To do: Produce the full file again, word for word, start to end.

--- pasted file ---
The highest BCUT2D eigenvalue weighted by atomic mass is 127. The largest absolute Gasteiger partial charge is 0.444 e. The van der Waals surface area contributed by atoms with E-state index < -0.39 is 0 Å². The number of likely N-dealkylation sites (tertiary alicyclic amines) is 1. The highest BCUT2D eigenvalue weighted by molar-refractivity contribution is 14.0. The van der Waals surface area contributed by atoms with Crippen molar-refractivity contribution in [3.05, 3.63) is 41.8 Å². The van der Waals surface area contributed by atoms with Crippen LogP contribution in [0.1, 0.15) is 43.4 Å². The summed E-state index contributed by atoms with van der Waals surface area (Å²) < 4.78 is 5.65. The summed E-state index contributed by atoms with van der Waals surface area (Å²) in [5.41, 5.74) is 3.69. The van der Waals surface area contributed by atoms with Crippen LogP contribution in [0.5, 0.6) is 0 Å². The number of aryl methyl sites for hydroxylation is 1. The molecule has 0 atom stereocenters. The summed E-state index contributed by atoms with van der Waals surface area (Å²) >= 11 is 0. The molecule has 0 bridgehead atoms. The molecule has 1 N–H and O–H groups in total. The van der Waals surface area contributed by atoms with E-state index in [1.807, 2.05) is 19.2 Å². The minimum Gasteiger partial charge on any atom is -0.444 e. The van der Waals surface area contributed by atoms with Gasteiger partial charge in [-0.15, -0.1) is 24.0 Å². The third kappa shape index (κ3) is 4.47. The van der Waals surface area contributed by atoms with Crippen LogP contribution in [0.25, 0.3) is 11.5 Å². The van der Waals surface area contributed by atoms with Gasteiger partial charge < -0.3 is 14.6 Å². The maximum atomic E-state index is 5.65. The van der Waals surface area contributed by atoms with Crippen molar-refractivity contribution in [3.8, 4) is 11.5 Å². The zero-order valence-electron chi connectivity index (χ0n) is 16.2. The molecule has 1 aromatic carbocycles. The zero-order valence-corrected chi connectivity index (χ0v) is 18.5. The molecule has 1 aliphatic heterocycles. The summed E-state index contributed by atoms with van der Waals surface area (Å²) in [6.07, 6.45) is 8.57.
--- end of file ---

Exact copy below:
The highest BCUT2D eigenvalue weighted by atomic mass is 127. The largest absolute Gasteiger partial charge is 0.444 e. The van der Waals surface area contributed by atoms with E-state index < -0.39 is 0 Å². The number of likely N-dealkylation sites (tertiary alicyclic amines) is 1. The highest BCUT2D eigenvalue weighted by molar-refractivity contribution is 14.0. The van der Waals surface area contributed by atoms with Crippen molar-refractivity contribution in [3.05, 3.63) is 41.8 Å². The van der Waals surface area contributed by atoms with Crippen LogP contribution in [0.1, 0.15) is 43.4 Å². The summed E-state index contributed by atoms with van der Waals surface area (Å²) < 4.78 is 5.65. The summed E-state index contributed by atoms with van der Waals surface area (Å²) in [5.41, 5.74) is 3.69. The van der Waals surface area contributed by atoms with Crippen LogP contribution in [0.5, 0.6) is 0 Å². The number of aryl methyl sites for hydroxylation is 1. The molecule has 0 atom stereocenters. The summed E-state index contributed by atoms with van der Waals surface area (Å²) >= 11 is 0. The molecule has 0 bridgehead atoms. The molecule has 1 N–H and O–H groups in total. The van der Waals surface area contributed by atoms with E-state index in [1.807, 2.05) is 19.2 Å². The minimum Gasteiger partial charge on any atom is -0.444 e. The van der Waals surface area contributed by atoms with Gasteiger partial charge in [-0.15, -0.1) is 24.0 Å². The third kappa shape index (κ3) is 4.47. The van der Waals surface area contributed by atoms with Crippen LogP contribution in [0.25, 0.3) is 11.5 Å². The van der Waals surface area contributed by atoms with Gasteiger partial charge < -0.3 is 14.6 Å². The maximum atomic E-state index is 5.65. The van der Waals surface area contributed by atoms with Crippen molar-refractivity contribution in [3.8, 4) is 11.5 Å². The zero-order valence-electron chi connectivity index (χ0n) is 16.2. The molecule has 1 aromatic carbocycles. The zero-order valence-corrected chi connectivity index (χ0v) is 18.5. The molecule has 1 aliphatic heterocycles. The summed E-state index contributed by atoms with van der Waals surface area (Å²) in [6.07, 6.45) is 8.57.